The Weekly Brief: Mexico

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October 17, 2016 edition— Lights out on solar panel incentives; Honeywell and CFE teamed up; and the Los Ramones pipeline is almost done.





Last Week in a Minute or Less


Renewables & Electricity. The incentives for residential solar panels are cancelled and their new rules are set at last; CFE launched the bid for a US$1.7bn transmission grid project.


Natural Gas & Liquid Fuels. Analysts foresee natural gas prices will go up; Cenagas is ready for pipelines open season; and colluding gas station owners will go to prison.


Oil & Gas Upstream. Trion provoked 123 questions; the pause at Salamanca’s plants did not affect production; and some doubts were raised over the OPEC deal.


Money & Power. The CFE placed a 10-year US$1bn bond; Moody’s assigned Pemex notes a Baa3 rating; and Mexico’s central bank considers using IMF credit line.


Déjà vu all over again. Last week’s readers were particularly interested in the infiltration of organized crime in Pemex (Spanish); the new requirement that stops power generation projects (Spanish); and the strong regulations for LP gas distributors (Spanish).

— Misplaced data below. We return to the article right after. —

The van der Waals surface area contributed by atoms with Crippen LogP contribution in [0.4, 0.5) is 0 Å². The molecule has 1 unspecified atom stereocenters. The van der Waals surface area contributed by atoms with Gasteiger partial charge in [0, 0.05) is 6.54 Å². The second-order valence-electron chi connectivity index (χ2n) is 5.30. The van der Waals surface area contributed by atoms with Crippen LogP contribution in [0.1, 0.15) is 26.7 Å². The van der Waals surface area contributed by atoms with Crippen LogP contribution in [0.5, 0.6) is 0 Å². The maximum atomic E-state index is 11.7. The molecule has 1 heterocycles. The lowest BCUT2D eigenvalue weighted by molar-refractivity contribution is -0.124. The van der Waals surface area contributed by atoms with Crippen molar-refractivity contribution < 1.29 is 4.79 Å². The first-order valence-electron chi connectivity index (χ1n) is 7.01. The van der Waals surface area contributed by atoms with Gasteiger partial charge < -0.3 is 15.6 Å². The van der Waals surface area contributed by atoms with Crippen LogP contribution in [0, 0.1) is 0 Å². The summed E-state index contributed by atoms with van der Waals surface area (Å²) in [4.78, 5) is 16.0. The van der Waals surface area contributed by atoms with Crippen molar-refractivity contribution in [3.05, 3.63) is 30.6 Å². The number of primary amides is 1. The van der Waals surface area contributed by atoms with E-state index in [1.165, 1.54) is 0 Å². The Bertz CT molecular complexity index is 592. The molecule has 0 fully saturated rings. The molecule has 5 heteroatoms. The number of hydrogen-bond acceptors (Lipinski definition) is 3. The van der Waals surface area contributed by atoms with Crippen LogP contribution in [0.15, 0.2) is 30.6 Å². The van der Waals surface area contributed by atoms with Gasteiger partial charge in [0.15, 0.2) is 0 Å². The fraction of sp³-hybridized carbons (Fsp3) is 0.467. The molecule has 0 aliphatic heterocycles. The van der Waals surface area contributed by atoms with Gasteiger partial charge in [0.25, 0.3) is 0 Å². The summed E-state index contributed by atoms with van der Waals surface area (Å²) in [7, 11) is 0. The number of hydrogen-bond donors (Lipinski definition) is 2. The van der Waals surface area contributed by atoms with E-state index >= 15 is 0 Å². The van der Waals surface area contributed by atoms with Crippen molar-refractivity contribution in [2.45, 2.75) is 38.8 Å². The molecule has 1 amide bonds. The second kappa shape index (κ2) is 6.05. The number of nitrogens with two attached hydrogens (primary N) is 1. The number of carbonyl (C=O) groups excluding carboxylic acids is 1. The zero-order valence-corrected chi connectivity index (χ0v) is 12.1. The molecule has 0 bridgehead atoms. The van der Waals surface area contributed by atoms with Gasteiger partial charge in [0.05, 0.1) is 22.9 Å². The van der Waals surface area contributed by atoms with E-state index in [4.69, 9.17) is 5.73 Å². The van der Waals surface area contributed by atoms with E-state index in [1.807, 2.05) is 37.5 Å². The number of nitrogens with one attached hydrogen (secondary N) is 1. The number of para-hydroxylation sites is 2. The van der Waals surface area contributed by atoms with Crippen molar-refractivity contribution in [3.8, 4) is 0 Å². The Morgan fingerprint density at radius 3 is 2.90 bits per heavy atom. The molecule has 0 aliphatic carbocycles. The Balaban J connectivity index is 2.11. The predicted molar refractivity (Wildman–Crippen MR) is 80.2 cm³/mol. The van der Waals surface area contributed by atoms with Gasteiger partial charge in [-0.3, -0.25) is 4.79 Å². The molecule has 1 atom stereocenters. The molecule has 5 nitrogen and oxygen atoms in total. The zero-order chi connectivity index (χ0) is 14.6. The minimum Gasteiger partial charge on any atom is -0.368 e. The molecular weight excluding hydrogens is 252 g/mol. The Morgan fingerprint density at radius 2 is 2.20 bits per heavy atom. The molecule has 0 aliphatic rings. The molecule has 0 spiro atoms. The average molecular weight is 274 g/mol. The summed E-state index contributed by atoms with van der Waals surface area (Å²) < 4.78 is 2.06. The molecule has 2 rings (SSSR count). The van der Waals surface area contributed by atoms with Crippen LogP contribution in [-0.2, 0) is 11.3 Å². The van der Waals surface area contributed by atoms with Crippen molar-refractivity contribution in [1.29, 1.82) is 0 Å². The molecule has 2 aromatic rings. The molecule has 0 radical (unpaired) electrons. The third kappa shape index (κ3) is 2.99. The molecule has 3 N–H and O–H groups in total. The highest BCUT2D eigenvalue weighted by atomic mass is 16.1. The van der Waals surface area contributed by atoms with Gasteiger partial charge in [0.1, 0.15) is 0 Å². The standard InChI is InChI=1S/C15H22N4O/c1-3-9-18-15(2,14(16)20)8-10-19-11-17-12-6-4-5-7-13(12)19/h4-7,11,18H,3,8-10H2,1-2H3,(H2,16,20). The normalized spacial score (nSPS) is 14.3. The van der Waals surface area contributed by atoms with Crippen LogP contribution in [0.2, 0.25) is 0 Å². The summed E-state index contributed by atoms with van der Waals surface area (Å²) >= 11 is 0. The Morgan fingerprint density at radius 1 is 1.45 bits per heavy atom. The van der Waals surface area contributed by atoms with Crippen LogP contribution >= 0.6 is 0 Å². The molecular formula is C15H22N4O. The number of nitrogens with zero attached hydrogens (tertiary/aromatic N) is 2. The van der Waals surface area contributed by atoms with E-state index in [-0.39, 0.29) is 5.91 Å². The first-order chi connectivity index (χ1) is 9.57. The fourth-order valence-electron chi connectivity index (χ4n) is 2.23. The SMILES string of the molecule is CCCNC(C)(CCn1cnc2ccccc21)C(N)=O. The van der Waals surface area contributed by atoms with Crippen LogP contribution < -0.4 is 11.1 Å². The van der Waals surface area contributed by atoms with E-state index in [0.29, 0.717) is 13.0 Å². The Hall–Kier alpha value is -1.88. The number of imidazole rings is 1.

The Road to Reform


Solar panel incentives were turned off… Incentives for the installation of solar panels in homes will be terminated when the new Energy Ministry manual for the systems is published (Spanish). The Energy Regulatory Commission (CRE) is analyzing all possible remuneration models for power generation by small-scale solar panels (Spanish).


…but new solar panels rules are finally set! The new manual for small scale generation systems reduced the period to obtain permits to an 18-day maximum (Spanish). The CFE will no longer connect users with its equipment, and users now have the right to install their own connections, after informing Cenace.


Cenagas gets ready for gas open season. The National Center for Control of Natural Gas (Cenagas) will launch the first open season to reserve pipeline capacity (Spanish). The Energy Ministry explained that 60% of pipeline capacity will be offered to interested users and the remaining 40% will be reserved for state-owned companies.


Trion bidding raises plenty of questions. The National Hydrocarbons Commission (CNH) received a total of 123 requests for clarification about the Trion bidding terms (Spanish). The questions about the first-ever farm-out focus on clauses discussing removal of the consortium’s operator and Pemex’s prior commitments with contractors.


With gasoline liberalization, gas station owners who collude will be jailed. The Federal Economic Competition Commission (Cofece) will monitor gas stations that engage in monopolistic practices such as price-fixing and shorting customers (Spanish). Meanwhile, the private sector asked the government for a simultaneous price liberalization in all states, instead of a gradual phase-in (Spanish).


Sener handed out 442 fuels import permits. The Energy Ministry (Sener) issued 442 permits to public and private companies to import 406.72 billion liters of fuel for domestic consumption (Spanish). The goal is to encourage competition between companies interested in participating in the new market-driven scheme.



Political Economy